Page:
Partial to Home: Life lessons from the bee yard

 

Charlie Sanders, 10, sits next to one of three hives he tends at his home in the Craig Springs community near Sturgis. Charlie, who has been tending bees for about a year makes and sells candles from the wax bees produce.

Charlie Sanders, 10, sits next to one of three hives he tends at his home in the Craig Springs community near Sturgis. Charlie, who has been tending bees for about a year makes and sells candles from the wax bees produce. Photo by: Birney Imes/Dispatch staff

 

Birney Imes

 

 

On a recent Saturday morning as I walked into the Starkville Community Market, a young boy, his blue baseball cap askew over curly brown hair, asked if I'd like to buy a beeswax candle.

 

As I reached for my wallet, I asked the young entrepreneur where he gets his beeswax. Turns out he's a beekeeper. He has three hives and has been keeping bees for a year.

 

This is how I met Charlie Sanders, 10 years old, formerly of Starkville, now of the Craig Springs community near Sturgis

 

 

Charlie's mom, Mandi, who is an herbalist, was nearby and okayed Charlie's invitation to visit his bee yard.

 

And so it was on a recent morning, my 10-year-old granddaughter, who has up-close experience with the apis mellifera, and I were driving down a gravel road tightly bordered by rows of sweetgum, oak and pine.

 

As our track took a 90-degree turn to the right, we kept straight and happened upon the cutout of a gold crescent moon leaning against a pine tree, an understated welcome to Magnolia Moon Herb Farm, the sanctuary of the Sanders family.

 

Charlie comes with a generous supporting cast most of whom were in the yard saying good-bye to a departing guest as we pulled up. In addition to mom, Mandi, and dad, Will, there's little sister, Luna, and big brother, Tripp. Two dogs, June and Indie, and two cats, Harvest and Carrot.

 

After introductions, we began our tour.

 

The production facility for Flying Arrow Candles -- "I like archery and how the name sounds," explained Charlie -- is the side porch of the house. He showed us how he makes candles using rubber cupcake moulds -- don't laugh, Charlie grossed $80 at the market the Saturday we met.

 

After the candle-making tutorial, we traipsed out to the hives, about 100 yards from the house.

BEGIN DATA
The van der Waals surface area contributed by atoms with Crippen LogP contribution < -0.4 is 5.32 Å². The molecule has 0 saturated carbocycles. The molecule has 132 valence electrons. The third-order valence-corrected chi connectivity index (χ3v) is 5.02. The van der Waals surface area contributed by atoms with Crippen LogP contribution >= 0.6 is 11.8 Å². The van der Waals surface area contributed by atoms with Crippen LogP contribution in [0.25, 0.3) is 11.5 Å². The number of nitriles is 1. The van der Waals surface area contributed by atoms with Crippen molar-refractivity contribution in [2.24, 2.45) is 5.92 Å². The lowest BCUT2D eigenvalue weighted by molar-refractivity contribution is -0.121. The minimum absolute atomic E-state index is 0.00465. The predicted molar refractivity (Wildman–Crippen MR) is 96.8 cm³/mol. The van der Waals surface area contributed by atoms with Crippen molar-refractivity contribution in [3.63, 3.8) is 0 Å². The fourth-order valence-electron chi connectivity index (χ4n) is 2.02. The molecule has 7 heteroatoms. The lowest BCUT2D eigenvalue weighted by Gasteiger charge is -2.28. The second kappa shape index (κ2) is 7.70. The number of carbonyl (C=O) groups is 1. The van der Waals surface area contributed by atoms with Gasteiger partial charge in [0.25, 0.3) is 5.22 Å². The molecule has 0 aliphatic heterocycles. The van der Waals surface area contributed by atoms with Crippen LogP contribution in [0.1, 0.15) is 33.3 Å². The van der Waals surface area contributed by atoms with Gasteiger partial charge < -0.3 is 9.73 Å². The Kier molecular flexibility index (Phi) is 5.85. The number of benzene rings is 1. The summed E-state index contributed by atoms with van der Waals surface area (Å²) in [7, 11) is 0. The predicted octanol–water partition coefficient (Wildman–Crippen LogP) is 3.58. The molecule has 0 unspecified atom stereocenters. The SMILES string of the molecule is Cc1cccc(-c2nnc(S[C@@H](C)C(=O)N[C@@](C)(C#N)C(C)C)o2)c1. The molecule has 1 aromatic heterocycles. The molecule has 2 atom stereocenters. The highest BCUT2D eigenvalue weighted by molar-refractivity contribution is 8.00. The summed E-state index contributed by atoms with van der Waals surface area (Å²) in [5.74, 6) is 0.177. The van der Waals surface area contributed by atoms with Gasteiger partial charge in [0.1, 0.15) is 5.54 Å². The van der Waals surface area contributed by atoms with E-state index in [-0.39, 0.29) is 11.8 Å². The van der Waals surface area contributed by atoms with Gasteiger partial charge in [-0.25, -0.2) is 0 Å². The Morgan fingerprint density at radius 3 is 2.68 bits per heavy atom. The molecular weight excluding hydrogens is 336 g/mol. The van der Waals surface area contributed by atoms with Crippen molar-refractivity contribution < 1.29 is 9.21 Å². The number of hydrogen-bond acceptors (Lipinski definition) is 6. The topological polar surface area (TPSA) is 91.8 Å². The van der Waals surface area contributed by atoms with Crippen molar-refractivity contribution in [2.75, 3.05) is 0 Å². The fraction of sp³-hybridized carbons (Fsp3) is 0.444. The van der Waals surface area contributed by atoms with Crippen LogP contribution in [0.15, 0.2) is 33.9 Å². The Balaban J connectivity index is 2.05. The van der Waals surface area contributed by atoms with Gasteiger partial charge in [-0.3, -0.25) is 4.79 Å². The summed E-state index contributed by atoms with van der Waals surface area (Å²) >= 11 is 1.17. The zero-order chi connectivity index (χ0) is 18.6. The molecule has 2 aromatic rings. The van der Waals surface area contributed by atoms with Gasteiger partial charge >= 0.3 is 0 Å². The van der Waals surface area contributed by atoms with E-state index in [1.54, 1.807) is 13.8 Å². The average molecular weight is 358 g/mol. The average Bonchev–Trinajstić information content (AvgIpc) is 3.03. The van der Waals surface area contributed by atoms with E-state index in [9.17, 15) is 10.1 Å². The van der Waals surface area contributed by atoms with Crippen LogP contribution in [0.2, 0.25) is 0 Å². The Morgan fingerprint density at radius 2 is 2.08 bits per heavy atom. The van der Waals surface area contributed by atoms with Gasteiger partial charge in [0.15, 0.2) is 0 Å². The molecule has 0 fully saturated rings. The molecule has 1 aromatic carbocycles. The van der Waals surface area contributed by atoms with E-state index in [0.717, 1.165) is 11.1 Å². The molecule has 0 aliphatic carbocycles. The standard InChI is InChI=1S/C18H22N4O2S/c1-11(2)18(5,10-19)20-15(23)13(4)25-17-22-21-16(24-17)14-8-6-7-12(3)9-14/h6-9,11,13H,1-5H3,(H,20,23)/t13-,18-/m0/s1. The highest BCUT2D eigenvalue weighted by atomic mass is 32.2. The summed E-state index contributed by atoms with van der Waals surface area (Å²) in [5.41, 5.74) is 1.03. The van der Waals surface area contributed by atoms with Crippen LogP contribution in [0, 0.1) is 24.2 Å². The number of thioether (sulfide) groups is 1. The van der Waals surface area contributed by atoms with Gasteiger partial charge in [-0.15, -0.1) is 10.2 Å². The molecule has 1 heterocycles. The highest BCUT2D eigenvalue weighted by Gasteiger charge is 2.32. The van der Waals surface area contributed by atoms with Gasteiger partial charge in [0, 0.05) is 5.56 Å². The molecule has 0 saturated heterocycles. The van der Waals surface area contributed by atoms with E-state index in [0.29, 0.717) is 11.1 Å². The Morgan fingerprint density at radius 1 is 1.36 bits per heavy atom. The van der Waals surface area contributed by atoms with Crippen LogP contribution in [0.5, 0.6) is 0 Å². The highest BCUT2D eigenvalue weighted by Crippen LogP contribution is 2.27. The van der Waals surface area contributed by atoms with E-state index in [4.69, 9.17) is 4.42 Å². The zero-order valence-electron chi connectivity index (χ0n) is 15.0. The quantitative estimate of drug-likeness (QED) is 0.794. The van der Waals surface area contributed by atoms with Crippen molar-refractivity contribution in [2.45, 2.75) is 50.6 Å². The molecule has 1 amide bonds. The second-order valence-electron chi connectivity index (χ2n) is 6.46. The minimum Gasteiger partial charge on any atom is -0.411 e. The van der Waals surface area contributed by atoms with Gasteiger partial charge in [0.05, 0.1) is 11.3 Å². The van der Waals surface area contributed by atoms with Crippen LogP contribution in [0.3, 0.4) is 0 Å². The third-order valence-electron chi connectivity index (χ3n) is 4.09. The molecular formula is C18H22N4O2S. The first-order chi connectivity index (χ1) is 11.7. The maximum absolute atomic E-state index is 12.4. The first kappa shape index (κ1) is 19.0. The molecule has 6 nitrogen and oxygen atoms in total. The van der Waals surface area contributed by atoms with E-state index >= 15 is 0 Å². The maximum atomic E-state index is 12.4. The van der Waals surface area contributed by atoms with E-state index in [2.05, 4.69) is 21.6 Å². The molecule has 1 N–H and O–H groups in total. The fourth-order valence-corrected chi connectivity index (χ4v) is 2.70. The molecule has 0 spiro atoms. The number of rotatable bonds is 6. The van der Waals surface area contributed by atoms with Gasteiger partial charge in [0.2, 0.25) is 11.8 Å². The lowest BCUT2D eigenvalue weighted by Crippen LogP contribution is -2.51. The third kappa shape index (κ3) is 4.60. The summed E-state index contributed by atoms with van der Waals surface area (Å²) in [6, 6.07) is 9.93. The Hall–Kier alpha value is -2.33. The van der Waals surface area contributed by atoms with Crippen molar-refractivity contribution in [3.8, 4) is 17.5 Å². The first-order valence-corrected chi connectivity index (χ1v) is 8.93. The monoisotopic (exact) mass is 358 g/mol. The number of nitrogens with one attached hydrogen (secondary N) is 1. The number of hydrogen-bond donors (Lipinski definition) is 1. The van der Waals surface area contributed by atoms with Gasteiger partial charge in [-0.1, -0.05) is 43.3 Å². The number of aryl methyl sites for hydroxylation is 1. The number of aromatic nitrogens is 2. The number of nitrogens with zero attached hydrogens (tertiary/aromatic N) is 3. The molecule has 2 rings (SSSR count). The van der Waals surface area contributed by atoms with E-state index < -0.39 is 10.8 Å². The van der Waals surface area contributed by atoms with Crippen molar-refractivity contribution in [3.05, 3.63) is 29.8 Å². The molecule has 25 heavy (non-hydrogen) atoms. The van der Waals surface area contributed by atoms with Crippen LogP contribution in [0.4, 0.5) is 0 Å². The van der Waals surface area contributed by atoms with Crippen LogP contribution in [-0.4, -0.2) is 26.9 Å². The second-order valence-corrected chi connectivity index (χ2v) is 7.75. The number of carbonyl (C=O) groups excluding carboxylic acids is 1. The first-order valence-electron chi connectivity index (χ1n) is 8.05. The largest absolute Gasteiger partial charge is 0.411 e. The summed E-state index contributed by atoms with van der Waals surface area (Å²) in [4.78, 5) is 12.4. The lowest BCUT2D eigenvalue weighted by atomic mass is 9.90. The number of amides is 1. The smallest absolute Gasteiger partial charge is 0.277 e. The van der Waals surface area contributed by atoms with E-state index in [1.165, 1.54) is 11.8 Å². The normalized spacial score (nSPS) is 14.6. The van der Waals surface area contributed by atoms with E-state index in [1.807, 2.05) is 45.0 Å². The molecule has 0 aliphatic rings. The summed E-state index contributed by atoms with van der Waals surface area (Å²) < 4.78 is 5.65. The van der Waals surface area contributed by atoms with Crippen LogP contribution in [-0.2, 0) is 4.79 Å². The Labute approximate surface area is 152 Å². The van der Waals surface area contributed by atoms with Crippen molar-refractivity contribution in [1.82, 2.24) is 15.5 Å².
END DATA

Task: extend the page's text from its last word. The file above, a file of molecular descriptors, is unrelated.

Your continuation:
Many keepers of bees, at least in the beginning, rely on a mentor. Charlie's mentor, Ali Pinion, was also his inspiration for becoming a beekeeper.

 

"I saw Ali doing it (tending bees) wearing one of her suits," he said. "I thought it was fun, and it is amazing how bees work together."

 

Pinion, a longtime friend of the Sanders family, had put a hive at their home.

 

"Charlie is a very inquisitive child," she said.

 

Pinion teaches beekeeping to a group of home-schooled kids at the Homestead Educational Center, a Starkville non-profit that promotes sustainable lifestyles and a more healthy relationship with nature.

 

Charlie, who is homeschooled, helps his mentor with her presentations.

 

As a beekeeper, I'm always asked about bee stings. I wondered how Charlie fielded that question.

 

"Bee stings are actually medicine," Charlie said, referencing the practice of apitherapy. "They hurt at first, but not as much (after a little while)."

 

After our bee talk Charlie and his mom gave us a tour of their eight-acre wonderland with its small lake and woods, an outdoor haven for children like Charlie, who enjoy "camping and playing in the yard a lot."

 

We walked through a small orchard lush with fruit, a condition Mandi credits her son's bee hives.

 

"Blueberry bushes, pears, blackberries, everything is bigger this year," she said.

 

Mandi makes no secret of her delight in the responsibility her son has assumed since becoming a beekeeper.

 

"Charlie has always loved to help with a project," she said, "but this being his responsibility, it's different. He'll come down the stairs in his bee suit and say, Mom, I'm going to do such and such with the bees.

 

"Most mornings before I'm up or had coffee, he's out in the yard making candles or straining wax," she said.

 

Saturday morning, I called Charlie with a few more questions. He was about to embark on a camping trip.

 

What advice would you give someone who is considering becoming a beekeeper?

 

"It's fun and it's easy, but it does require some work and money to buy a beehive," he said. "You get honey and beeswax, and both of those things are good."

 

What lessons have the bees taught you?

 

"I've always been mindful of flowers. I've noticed the bees favor clover. Whenever I mow the yard, I'm careful not to mow wildflowers."

 

It's difficult to predict the future, but do you see yourself as a beekeeper for years to come?

 

"Yes, I really do. I want to be a chef and beekeep on the side."

 

Have you enjoyed beekeeping thus far?

 

"Yep, every minute of it."

 

I thanked Charlie for taking the time to talk.

 

"Thank you for interviewing me," he said.

 

 

 

Birney Imes III is the immediate past publisher of The Dispatch.

 

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